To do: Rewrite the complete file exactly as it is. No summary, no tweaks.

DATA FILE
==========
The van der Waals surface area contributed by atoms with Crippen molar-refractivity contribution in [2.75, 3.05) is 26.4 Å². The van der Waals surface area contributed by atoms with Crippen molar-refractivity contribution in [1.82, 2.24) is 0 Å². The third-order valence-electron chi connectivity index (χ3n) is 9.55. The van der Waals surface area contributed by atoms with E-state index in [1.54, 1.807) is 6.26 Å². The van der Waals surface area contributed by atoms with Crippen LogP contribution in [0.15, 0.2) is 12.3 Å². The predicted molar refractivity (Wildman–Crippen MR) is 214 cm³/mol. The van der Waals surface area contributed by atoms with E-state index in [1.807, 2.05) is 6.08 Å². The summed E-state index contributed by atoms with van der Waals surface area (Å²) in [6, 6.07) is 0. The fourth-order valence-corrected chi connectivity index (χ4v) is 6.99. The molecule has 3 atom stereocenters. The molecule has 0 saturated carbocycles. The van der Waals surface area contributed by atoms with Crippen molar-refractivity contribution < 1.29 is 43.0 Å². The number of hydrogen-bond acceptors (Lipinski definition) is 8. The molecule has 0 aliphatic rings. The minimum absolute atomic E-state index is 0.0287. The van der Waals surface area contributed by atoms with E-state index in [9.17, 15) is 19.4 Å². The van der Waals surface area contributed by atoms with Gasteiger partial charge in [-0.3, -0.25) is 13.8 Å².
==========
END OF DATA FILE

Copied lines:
The van der Waals surface area contributed by atoms with Crippen molar-refractivity contribution in [2.75, 3.05) is 26.4 Å². The van der Waals surface area contributed by atoms with Crippen molar-refractivity contribution in [1.82, 2.24) is 0 Å². The third-order valence-electron chi connectivity index (χ3n) is 9.55. The van der Waals surface area contributed by atoms with E-state index in [1.54, 1.807) is 6.26 Å². The van der Waals surface area contributed by atoms with Crippen LogP contribution in [0.15, 0.2) is 12.3 Å². The predicted molar refractivity (Wildman–Crippen MR) is 214 cm³/mol. The van der Waals surface area contributed by atoms with E-state index in [1.807, 2.05) is 6.08 Å². The summed E-state index contributed by atoms with van der Waals surface area (Å²) in [6, 6.07) is 0. The fourth-order valence-corrected chi connectivity index (χ4v) is 6.99. The molecule has 3 atom stereocenters. The molecule has 0 saturated carbocycles. The van der Waals surface area contributed by atoms with Crippen molar-refractivity contribution < 1.29 is 43.0 Å². The number of hydrogen-bond acceptors (Lipinski definition) is 8. The molecule has 0 aliphatic rings. The minimum absolute atomic E-state index is 0.0287. The van der Waals surface area contributed by atoms with E-state index in [9.17, 15) is 19.4 Å². The van der Waals surface area contributed by atoms with Gasteiger partial charge in [-0.3, -0.25) is 13.8 Å².